By Noah Henry • May 20, 2014
1. Break your larger tasks into smaller tasks. When we feel like there is one big imposing task on the horizon, we may feel more reluctant to take it on. This reluctance might slow you down. Break the larger task into smaller components so you can focus on each chapter of your project’s development. This will allow you to feel good about the progress you’ve made, helping you get closer to the goal of completion.
2. Do what you are least looking forward to first. Saving the best for last is a rule that equally applies to work. When you challenge yourself to take on the hardest aspect of your day first, the rest will seem easier. Similarly, most people find morning the most productive part of the day. This might have something to do with feeling fresh and recently dosed with high supplies of caffeine. After you are done with the hardest task in your lineup, you will be rewarded with a relatively pain-free work day.
3. Create deadlines. Providing some mental incentive to get the job done will coax you into finishing the job quicker. Many of us work in a deadline-free environment, with only our personal gumption to rely on. Make it personal: tell yourself that Shark Tank is off the table tonight if you don’t finish a particularly pressing task by 2 p.m. This mental trickery may provide you with a little extra motivation to get the job done.
4. Stop waiting for peak productivity time. The science behind positive feedback loops dictate that A produces more of B which in turn produces more of A. In other words, immediate action drives even more action. The act of procrastinating in wait for that elusive wisp of motivation is in itself unproductive. By biting the bullet and getting into the mode of productivity, you might find yourself thinking productively, which fuels even more of those juices. If you have ever been reluctant to begin cleaning up the house, you might have noticed that the dread of cleaning up goes away once you act. The same magic occurs the moment you dive into action.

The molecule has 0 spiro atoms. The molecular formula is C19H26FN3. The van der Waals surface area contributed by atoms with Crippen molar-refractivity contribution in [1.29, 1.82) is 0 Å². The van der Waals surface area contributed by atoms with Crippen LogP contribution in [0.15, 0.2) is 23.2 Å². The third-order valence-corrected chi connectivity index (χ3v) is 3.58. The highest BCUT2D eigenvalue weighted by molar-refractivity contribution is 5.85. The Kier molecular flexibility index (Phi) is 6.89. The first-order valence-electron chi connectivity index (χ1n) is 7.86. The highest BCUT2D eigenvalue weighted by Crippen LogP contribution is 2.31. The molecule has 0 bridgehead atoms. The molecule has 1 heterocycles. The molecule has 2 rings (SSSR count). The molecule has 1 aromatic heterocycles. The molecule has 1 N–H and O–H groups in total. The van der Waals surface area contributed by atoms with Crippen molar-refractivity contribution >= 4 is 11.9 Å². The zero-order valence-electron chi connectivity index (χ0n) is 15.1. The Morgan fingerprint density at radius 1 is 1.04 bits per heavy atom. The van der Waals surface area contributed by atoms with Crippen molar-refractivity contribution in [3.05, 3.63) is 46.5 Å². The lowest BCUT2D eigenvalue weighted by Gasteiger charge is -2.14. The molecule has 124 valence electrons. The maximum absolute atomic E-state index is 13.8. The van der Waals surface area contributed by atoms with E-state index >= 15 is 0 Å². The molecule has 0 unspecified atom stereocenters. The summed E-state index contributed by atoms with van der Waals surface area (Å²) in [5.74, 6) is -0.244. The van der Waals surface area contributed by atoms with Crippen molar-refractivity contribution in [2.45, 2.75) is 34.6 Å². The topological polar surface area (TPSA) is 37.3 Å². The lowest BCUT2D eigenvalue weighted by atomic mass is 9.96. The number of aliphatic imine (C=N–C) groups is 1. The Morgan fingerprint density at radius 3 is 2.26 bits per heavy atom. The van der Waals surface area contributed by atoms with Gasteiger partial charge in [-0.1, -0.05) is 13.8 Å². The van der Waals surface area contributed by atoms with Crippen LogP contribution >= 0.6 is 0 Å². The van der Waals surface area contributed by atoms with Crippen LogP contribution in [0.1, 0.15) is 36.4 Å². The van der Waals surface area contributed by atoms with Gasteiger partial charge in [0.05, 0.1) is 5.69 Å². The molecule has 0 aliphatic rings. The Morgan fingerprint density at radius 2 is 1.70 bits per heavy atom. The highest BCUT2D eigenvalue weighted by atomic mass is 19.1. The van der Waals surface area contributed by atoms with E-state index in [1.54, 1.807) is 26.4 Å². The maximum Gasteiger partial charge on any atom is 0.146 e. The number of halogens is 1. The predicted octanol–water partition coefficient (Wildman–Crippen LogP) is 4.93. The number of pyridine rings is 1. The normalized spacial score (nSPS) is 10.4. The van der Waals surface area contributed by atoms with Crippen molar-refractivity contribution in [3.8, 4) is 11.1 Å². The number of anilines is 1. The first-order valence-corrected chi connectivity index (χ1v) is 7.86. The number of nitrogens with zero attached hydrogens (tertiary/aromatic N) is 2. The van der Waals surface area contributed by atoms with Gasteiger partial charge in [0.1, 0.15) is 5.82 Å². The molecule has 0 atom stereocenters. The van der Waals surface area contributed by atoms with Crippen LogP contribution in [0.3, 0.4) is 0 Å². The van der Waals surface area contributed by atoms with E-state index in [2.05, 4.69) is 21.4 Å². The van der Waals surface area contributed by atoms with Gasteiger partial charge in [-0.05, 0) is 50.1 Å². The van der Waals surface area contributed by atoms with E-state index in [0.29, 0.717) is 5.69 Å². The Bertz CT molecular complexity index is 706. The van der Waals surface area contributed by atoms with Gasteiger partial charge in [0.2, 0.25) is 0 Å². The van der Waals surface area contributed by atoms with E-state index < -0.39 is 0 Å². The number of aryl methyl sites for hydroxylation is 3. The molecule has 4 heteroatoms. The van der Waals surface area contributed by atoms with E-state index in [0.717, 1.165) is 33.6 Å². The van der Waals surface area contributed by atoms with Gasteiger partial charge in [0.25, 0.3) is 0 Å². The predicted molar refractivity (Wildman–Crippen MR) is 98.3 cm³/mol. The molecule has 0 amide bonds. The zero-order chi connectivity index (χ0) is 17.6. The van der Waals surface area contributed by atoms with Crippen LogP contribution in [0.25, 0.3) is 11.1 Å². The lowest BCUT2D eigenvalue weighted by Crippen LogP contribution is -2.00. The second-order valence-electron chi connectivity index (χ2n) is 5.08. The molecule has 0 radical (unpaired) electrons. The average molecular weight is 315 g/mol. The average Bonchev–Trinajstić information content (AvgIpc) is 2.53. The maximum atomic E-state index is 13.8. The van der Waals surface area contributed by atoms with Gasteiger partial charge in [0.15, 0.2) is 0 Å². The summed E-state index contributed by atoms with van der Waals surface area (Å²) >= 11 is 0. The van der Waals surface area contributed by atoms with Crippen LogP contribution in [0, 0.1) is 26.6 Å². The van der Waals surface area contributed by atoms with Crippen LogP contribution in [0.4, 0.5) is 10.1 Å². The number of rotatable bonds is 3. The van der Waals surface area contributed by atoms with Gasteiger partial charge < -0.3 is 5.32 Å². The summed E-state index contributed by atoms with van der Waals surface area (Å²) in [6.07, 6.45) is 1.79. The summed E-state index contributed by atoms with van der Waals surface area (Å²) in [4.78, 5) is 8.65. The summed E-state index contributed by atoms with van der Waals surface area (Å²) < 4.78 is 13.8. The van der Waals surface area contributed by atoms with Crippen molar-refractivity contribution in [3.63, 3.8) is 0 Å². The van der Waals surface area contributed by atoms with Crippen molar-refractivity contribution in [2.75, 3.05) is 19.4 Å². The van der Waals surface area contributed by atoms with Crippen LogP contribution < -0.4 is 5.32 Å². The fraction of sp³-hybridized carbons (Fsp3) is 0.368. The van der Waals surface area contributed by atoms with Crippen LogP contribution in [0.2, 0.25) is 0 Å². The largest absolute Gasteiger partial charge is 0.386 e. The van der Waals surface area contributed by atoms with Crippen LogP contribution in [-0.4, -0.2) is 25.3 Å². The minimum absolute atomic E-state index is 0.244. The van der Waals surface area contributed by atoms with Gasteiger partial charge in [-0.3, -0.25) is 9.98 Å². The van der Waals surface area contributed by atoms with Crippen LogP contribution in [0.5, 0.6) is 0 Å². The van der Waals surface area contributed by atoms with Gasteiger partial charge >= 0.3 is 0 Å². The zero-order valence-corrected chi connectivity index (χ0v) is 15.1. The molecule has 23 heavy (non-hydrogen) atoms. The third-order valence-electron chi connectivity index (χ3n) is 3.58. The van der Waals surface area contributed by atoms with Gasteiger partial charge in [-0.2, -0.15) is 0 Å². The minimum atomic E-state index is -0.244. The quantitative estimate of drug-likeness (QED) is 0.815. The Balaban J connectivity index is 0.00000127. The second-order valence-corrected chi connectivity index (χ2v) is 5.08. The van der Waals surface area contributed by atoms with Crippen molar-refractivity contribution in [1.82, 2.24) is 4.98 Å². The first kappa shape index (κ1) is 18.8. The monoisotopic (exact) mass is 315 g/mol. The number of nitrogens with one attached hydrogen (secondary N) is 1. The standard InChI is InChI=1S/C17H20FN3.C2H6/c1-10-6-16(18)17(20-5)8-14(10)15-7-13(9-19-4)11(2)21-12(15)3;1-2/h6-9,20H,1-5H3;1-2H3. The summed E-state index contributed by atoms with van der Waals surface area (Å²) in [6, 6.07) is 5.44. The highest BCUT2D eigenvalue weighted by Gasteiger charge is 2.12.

5. Work in 90-minute blocks. This time may seem contradictory to the last, but it’s useful to note we all don’t have the same psychology. Some of us need our refueling time. Reward those 90 minutes of hell with a guilt-free break. The brain is an engine and engines need cooling. When you start to feel your cylinders breaking down due to overheating, give yourself 10 minutes of air conditioning.
6. Use the 1-3-5 Rule. Organize your daily production into one big task, three medium tasks, and five small tasks. Assuming office life brings unexpected distractions and last-minute requests from management, prioritization is easy when you have a lot to choose from. You accomplish what you choose to do in contrast to what you end up doing. The 1-3-5 Rule is a tactic used by many corporations for employee time management.
7. Use the break room for power naps. It’s only human to feel sluggish sometimes. Studies have shown the more hours you work continuously, the greater the toll on your performance. It’s not crazy to hypothesize that tuning out in a quiet place for a little while will revamp your creative juices. After all, sleep is the most perfect form of relaxation. And relaxation refills mental agility.
8. Don’t be paralyzed by perfection. Get over your inner perfectionist. The more tediously we criticize our work, the less we get done. Criticizing your work comes later, after you complete the first draft. The important thing is to synthesize what you learned during the process to refine your work and create a new-and-improved version.
9. Do a little each day. You miss out on the opportunity to build on your creation by revisiting it with a different mindset if you try to take it on in one shot. When I wrote for a newspaper in college, I found I was exponentially more creative if I wrote a few paragraphs of my columns per day. When I revisited the copy, I had new ideas for the column as well as ways to improve what I previously wrote. You will have all sorts of new ideas in your head when you come back to your project after a period of gaining objectivity.
Noah Henry Noah Henry is an amateur movie critic, foodie, bowler, and beer reviewer. But he's no amateur when it comes to saving money, so listen up!